NAIROBI (Blacquire) – They keep seeking help from the Law Society of Kenya, the body that should fight for the rights of its members. Climbing the ladder is tough. You get a choice to compromise your morals or face the most trying moments of your career. Who do you turn to? Those at the helm are the same abusers that make your life a miserable hell. Welcome to the first feature on the life of law pupils in Kenya.
Law pupillage is a tough phase. After four years in college to get your law degree in Kenya, most proceed to the Kenya School of Law. Life quickly turns from the naivety and false expectations that many young students have at the start. They realize that to make it in this world, they have to read. A lot.
A year spent at the Kenya School of Law (KSL) flies by and ends. Only if you pass your exams. Then comes the most trying time of them all. Before admission to the bar, a student in law has to spend nine months in pupillage. As is common practice in most careers, you have to work under a senior member of the profession. In this case, students work under a senior advocate.
Abuse and Poor Pay
Armed with hope and expectation for a fantastic time, pupils meet their hell. It’s common to find a senior advocate who is bent on making your life difficult. Their reason? Toughen you for the legal field. They say law needs tough nuts. However, if you are a young woman, it gets worse. Sexual abuse and harassment is the order of the day. In the course of all this, the pay is not the most lucrative. You find yourself in a scorching crucible. Many do not make it.
A Cry For Help
We decided to write this article after reading a tweet from a concerned Kenyan.
Law Pupils Respond
This foolishness must end unfortunately nope! It’s coz of such behaviours that bullying will never end! Started right from school and carried forward to the market place! Everyone trying to bully coz they too were bullied!
I am currently undertaking my pupilage (week 1). I will not lie the Advocate I’m working for is humane in terms of character & behavior. But like any other student, my problem is working without pay, just an allowance & how you’re used. You are the office messenger. If someone has to go to Court, it’s you. Serving people it’s you. If something urgent has come up and someone needs to leave the office, it’s still the student. I can’t wait to get this over & done with. I’m doing it for the sake of school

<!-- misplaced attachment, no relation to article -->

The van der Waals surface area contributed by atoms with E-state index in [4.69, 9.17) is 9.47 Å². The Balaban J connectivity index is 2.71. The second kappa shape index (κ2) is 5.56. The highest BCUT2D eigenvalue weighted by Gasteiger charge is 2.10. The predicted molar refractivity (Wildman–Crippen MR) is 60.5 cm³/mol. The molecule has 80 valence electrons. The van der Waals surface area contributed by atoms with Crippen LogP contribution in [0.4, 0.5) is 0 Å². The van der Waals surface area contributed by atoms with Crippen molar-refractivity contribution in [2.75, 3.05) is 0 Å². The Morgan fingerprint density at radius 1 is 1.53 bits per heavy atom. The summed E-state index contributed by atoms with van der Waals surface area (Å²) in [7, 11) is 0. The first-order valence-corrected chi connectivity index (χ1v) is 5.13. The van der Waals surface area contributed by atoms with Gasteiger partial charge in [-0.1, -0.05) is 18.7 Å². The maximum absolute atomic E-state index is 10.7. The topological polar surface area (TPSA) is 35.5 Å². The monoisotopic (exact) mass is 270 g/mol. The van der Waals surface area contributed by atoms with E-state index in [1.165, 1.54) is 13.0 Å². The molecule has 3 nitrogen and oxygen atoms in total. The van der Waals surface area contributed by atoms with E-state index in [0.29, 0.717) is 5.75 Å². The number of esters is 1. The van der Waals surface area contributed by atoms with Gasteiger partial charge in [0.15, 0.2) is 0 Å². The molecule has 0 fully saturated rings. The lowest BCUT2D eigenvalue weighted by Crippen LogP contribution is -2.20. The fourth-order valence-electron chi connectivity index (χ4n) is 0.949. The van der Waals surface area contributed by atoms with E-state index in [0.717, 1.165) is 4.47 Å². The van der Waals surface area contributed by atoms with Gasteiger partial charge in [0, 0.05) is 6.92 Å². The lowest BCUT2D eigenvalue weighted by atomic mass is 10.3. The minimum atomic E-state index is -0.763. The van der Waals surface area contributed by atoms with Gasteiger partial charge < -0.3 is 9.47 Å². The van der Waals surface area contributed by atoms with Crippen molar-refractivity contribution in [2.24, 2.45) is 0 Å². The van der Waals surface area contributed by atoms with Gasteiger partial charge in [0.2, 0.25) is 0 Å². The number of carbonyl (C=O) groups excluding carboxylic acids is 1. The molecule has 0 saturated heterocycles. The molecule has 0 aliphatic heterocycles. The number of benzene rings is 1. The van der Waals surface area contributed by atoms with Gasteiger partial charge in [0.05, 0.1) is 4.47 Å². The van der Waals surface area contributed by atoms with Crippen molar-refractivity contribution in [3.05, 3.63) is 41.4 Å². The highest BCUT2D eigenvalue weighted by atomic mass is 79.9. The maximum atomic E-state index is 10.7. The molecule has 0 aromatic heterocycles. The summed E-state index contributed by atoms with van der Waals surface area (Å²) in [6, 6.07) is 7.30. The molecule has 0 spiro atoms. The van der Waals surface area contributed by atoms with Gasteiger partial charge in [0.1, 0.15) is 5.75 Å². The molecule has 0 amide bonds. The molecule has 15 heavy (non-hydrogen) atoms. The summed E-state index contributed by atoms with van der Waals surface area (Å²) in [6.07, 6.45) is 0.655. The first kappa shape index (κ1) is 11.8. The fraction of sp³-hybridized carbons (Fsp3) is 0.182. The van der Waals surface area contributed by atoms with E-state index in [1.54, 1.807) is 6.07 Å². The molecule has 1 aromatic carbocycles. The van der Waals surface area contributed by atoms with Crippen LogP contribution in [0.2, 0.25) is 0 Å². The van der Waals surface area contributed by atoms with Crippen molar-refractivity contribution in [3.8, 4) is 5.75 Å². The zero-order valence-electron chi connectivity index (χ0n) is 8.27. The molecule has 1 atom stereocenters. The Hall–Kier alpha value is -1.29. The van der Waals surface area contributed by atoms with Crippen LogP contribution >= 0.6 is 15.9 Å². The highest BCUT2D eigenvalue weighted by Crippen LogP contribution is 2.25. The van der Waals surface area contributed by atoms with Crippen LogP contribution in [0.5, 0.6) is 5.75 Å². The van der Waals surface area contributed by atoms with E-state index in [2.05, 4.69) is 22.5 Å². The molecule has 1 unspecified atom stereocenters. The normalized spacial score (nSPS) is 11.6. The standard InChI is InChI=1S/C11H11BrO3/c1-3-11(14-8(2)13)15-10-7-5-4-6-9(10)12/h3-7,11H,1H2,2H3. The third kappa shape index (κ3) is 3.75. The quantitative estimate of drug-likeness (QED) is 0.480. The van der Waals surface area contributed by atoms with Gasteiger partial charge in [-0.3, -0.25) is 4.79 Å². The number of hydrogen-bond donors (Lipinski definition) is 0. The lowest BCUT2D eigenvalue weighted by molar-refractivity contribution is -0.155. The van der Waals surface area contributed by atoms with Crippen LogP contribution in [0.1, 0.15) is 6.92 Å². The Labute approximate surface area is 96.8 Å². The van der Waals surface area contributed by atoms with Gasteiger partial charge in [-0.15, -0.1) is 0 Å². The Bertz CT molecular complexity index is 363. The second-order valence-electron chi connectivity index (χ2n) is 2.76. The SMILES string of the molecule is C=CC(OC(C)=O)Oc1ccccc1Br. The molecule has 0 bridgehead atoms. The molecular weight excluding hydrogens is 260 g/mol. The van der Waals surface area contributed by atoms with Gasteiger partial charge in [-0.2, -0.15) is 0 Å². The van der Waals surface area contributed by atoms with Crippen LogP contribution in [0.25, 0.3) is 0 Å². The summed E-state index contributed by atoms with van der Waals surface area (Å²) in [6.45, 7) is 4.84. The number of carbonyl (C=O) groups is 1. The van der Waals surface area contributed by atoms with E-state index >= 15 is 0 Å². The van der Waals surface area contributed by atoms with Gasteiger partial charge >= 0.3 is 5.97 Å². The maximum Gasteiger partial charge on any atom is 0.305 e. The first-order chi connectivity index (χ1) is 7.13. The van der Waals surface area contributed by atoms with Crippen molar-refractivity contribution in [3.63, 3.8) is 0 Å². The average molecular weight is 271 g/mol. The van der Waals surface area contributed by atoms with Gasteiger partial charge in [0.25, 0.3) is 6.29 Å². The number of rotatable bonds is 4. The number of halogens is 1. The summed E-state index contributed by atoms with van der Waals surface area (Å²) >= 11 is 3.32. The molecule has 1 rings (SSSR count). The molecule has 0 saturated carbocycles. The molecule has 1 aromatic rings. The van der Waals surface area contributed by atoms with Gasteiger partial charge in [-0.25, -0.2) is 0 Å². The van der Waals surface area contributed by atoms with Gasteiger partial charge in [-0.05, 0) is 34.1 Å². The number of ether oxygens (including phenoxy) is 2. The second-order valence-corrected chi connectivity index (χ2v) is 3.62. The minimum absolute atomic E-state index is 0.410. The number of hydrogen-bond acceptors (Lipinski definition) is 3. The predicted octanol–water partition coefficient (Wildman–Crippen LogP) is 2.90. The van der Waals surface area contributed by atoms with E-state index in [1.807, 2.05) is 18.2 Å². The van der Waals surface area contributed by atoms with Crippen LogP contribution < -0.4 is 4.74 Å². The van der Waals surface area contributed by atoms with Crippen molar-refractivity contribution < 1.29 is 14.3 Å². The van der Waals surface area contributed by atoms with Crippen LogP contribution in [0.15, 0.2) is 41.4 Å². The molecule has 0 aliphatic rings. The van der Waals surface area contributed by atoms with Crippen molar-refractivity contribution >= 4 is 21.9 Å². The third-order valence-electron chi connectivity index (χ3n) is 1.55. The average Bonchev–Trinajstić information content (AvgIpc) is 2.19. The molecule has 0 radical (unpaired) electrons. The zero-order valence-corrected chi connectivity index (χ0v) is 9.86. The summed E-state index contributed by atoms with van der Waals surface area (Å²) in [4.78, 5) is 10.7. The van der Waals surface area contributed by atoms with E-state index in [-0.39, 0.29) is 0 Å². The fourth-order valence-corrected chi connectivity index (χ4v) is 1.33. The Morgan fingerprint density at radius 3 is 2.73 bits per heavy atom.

I was there for a record 14 days. I never went back. He is verbally abusive, the wife who is also a partner is no better. To make it worse, the senior employers who are in charge of Juniors are so horrendous.
Ndio naona! The profession is definitely a scam. It’s comforting to know we aren’t the only victims but at the same time I hope we do better when we get to SC/employer level. Because something’s gotta give!!
So last year, we report for pupillage after receiving a call from the firm to start. Upon arrival, they say they’re conducting another interview as they couldn’t handle the number. A few days later they call me confirming that I was the chosen one… they never saw me again!
You’re right young professionals need to come together and protect our interests because i feel that this problem cuts across most corporate sectors.. they do most of the work for peanut pay.. and poor working conditions
It’s more common than we thought
SIS! last year I quit my job for this reason. If it’s not delayed salary payments, it’s sexual harassment from the senior partners. We all know the kind of boss the late SC Mutula Kilonzo was. And then some female bosses are just poisonous, throwing files at associates etc.
The male bosses very entitled over ladies with the mentality “Am the boss”, Some females too are dangerous
There’s one I worked at, the gf fired me cause I went to get water and apparently every time I’d go the boss was around, hence I was tempting him
The office politics in those offices!! If you gathered you’d be summoned for inciting gossip
I can never work in a law firm again. That space nearly had me enter into depression for sure.
I can relate so bad. My pupillage experience nearly broke me down mentally. Like I literally dreaded Mondays. Poor pay, intimidation, sexual harassment, overworking..
A colleague came to me crying that the pupil master had terminated her pupillage contract simply because she couldn’t agree to meet him in his hotel room at 11pm on a Friday.
It is clear that there is a pattern in all these. Unfortunately, women shared 90% of these cases. Over the years, those in positions of power within the legal field have fed the systemic manipulation and harassment of young professionals. Their argument is that if it happened to them, it should also happen to the newbies. But must it be like this?
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